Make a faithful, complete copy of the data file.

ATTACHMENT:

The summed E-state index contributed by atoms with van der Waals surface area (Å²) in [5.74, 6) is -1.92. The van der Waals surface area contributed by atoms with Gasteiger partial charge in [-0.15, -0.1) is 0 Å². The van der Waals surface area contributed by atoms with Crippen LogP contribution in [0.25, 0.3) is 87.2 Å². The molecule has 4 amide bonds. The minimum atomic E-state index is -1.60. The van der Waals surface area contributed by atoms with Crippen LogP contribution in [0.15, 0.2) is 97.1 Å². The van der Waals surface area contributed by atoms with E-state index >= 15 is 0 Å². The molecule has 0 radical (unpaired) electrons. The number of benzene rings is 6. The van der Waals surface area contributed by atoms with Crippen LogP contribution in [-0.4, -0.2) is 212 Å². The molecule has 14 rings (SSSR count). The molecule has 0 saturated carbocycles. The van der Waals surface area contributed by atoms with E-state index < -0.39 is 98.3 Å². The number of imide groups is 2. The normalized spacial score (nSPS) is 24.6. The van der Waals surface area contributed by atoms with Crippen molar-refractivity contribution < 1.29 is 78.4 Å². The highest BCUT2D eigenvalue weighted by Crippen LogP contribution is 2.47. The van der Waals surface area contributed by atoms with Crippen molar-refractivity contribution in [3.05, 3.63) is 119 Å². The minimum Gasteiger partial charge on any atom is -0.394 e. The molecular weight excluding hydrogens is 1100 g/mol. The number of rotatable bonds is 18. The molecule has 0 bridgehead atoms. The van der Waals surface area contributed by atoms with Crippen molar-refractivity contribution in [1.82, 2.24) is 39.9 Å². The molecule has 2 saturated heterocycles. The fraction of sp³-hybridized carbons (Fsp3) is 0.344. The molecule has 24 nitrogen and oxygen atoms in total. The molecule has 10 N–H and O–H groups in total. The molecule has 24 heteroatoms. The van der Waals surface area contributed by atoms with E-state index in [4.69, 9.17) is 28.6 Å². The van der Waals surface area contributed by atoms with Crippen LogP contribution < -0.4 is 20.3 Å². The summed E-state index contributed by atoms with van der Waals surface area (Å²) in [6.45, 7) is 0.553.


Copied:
The summed E-state index contributed by atoms with van der Waals surface area (Å²) in [5.74, 6) is -1.92. The van der Waals surface area contributed by atoms with Gasteiger partial charge in [-0.15, -0.1) is 0 Å². The van der Waals surface area contributed by atoms with Crippen LogP contribution in [0.25, 0.3) is 87.2 Å². The molecule has 4 amide bonds. The minimum atomic E-state index is -1.60. The van der Waals surface area contributed by atoms with Crippen LogP contribution in [0.15, 0.2) is 97.1 Å². The van der Waals surface area contributed by atoms with E-state index >= 15 is 0 Å². The molecule has 0 radical (unpaired) electrons. The number of benzene rings is 6. The van der Waals surface area contributed by atoms with Crippen LogP contribution in [-0.4, -0.2) is 212 Å². The molecule has 14 rings (SSSR count). The molecule has 0 saturated carbocycles. The van der Waals surface area contributed by atoms with E-state index < -0.39 is 98.3 Å². The number of imide groups is 2. The normalized spacial score (nSPS) is 24.6. The van der Waals surface area contributed by atoms with Crippen molar-refractivity contribution < 1.29 is 78.4 Å². The highest BCUT2D eigenvalue weighted by Crippen LogP contribution is 2.47. The van der Waals surface area contributed by atoms with Crippen molar-refractivity contribution in [3.05, 3.63) is 119 Å². The minimum Gasteiger partial charge on any atom is -0.394 e. The molecular weight excluding hydrogens is 1100 g/mol. The number of rotatable bonds is 18. The molecule has 0 bridgehead atoms. The van der Waals surface area contributed by atoms with Crippen molar-refractivity contribution in [1.82, 2.24) is 39.9 Å². The molecule has 2 saturated heterocycles. The fraction of sp³-hybridized carbons (Fsp3) is 0.344. The molecule has 24 nitrogen and oxygen atoms in total. The molecule has 10 N–H and O–H groups in total. The molecule has 24 heteroatoms. The van der Waals surface area contributed by atoms with E-state index in [4.69, 9.17) is 28.6 Å². The van der Waals surface area contributed by atoms with Crippen LogP contribution < -0.4 is 20.3 Å². The summed E-state index contributed by atoms with van der Waals surface area (Å²) in [6.45, 7) is 0.553.